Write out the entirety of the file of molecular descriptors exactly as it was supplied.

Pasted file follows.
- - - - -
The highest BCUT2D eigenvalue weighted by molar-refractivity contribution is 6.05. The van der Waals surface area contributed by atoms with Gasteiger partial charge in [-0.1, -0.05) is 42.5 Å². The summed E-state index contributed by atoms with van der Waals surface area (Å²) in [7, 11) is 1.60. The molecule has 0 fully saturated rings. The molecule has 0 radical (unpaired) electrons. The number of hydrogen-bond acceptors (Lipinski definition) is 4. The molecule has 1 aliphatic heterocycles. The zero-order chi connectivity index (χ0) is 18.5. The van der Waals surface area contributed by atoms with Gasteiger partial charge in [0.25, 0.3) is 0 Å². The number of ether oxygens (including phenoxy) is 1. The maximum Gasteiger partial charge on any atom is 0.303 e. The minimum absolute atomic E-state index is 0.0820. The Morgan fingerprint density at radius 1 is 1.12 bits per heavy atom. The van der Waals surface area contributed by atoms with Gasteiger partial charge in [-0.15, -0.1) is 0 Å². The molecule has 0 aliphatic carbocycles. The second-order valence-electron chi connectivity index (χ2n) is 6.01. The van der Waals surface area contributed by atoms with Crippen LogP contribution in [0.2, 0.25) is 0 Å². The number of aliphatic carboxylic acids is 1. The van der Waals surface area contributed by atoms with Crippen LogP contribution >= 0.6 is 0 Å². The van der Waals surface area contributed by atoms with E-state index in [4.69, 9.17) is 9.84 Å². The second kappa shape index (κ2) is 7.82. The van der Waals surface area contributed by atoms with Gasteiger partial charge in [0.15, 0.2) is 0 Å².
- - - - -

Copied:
The highest BCUT2D eigenvalue weighted by molar-refractivity contribution is 6.05. The van der Waals surface area contributed by atoms with Gasteiger partial charge in [-0.1, -0.05) is 42.5 Å². The summed E-state index contributed by atoms with van der Waals surface area (Å²) in [7, 11) is 1.60. The molecule has 0 fully saturated rings. The molecule has 0 radical (unpaired) electrons. The number of hydrogen-bond acceptors (Lipinski definition) is 4. The molecule has 1 aliphatic heterocycles. The zero-order chi connectivity index (χ0) is 18.5. The van der Waals surface area contributed by atoms with Gasteiger partial charge in [0.25, 0.3) is 0 Å². The number of ether oxygens (including phenoxy) is 1. The maximum Gasteiger partial charge on any atom is 0.303 e. The minimum absolute atomic E-state index is 0.0820. The Morgan fingerprint density at radius 1 is 1.12 bits per heavy atom. The van der Waals surface area contributed by atoms with Gasteiger partial charge in [-0.15, -0.1) is 0 Å². The molecule has 0 aliphatic carbocycles. The second-order valence-electron chi connectivity index (χ2n) is 6.01. The van der Waals surface area contributed by atoms with Crippen LogP contribution in [0.2, 0.25) is 0 Å². The number of aliphatic carboxylic acids is 1. The van der Waals surface area contributed by atoms with Crippen LogP contribution >= 0.6 is 0 Å². The van der Waals surface area contributed by atoms with E-state index in [4.69, 9.17) is 9.84 Å². The second kappa shape index (κ2) is 7.82. The van der Waals surface area contributed by atoms with Gasteiger partial charge in [0.15, 0.2) is 0 Å².